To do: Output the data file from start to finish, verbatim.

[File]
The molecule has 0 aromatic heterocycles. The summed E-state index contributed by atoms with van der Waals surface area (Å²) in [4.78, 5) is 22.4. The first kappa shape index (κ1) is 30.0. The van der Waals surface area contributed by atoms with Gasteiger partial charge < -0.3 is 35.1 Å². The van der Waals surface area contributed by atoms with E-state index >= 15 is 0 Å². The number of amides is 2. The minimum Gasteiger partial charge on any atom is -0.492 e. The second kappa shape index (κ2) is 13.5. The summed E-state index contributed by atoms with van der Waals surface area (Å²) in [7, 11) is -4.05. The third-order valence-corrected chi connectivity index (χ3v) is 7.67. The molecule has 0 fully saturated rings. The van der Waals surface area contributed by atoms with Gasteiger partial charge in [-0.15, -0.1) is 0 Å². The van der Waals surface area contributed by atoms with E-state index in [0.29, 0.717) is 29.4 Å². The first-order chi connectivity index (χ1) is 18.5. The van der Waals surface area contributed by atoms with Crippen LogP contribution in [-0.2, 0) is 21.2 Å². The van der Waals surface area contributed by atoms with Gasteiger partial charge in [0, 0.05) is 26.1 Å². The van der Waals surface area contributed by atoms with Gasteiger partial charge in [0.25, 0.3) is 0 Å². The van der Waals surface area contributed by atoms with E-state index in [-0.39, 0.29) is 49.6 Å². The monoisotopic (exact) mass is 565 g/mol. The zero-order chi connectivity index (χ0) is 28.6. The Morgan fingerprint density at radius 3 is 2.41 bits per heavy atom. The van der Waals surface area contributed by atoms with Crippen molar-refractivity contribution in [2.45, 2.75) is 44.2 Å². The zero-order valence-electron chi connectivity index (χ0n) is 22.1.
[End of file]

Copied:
The molecule has 0 aromatic heterocycles. The summed E-state index contributed by atoms with van der Waals surface area (Å²) in [4.78, 5) is 22.4. The first kappa shape index (κ1) is 30.0. The van der Waals surface area contributed by atoms with Gasteiger partial charge < -0.3 is 35.1 Å². The van der Waals surface area contributed by atoms with E-state index >= 15 is 0 Å². The number of amides is 2. The minimum Gasteiger partial charge on any atom is -0.492 e. The second kappa shape index (κ2) is 13.5. The summed E-state index contributed by atoms with van der Waals surface area (Å²) in [7, 11) is -4.05. The third-order valence-corrected chi connectivity index (χ3v) is 7.67. The molecule has 0 fully saturated rings. The van der Waals surface area contributed by atoms with Gasteiger partial charge in [-0.15, -0.1) is 0 Å². The van der Waals surface area contributed by atoms with E-state index in [0.29, 0.717) is 29.4 Å². The first-order chi connectivity index (χ1) is 18.5. The van der Waals surface area contributed by atoms with Crippen LogP contribution in [-0.2, 0) is 21.2 Å². The van der Waals surface area contributed by atoms with Gasteiger partial charge in [0, 0.05) is 26.1 Å². The van der Waals surface area contributed by atoms with Gasteiger partial charge in [0.25, 0.3) is 0 Å². The van der Waals surface area contributed by atoms with E-state index in [-0.39, 0.29) is 49.6 Å². The monoisotopic (exact) mass is 565 g/mol. The zero-order chi connectivity index (χ0) is 28.6. The Morgan fingerprint density at radius 3 is 2.41 bits per heavy atom. The van der Waals surface area contributed by atoms with Crippen molar-refractivity contribution in [2.45, 2.75) is 44.2 Å². The zero-order valence-electron chi connectivity index (χ0n) is 22.1.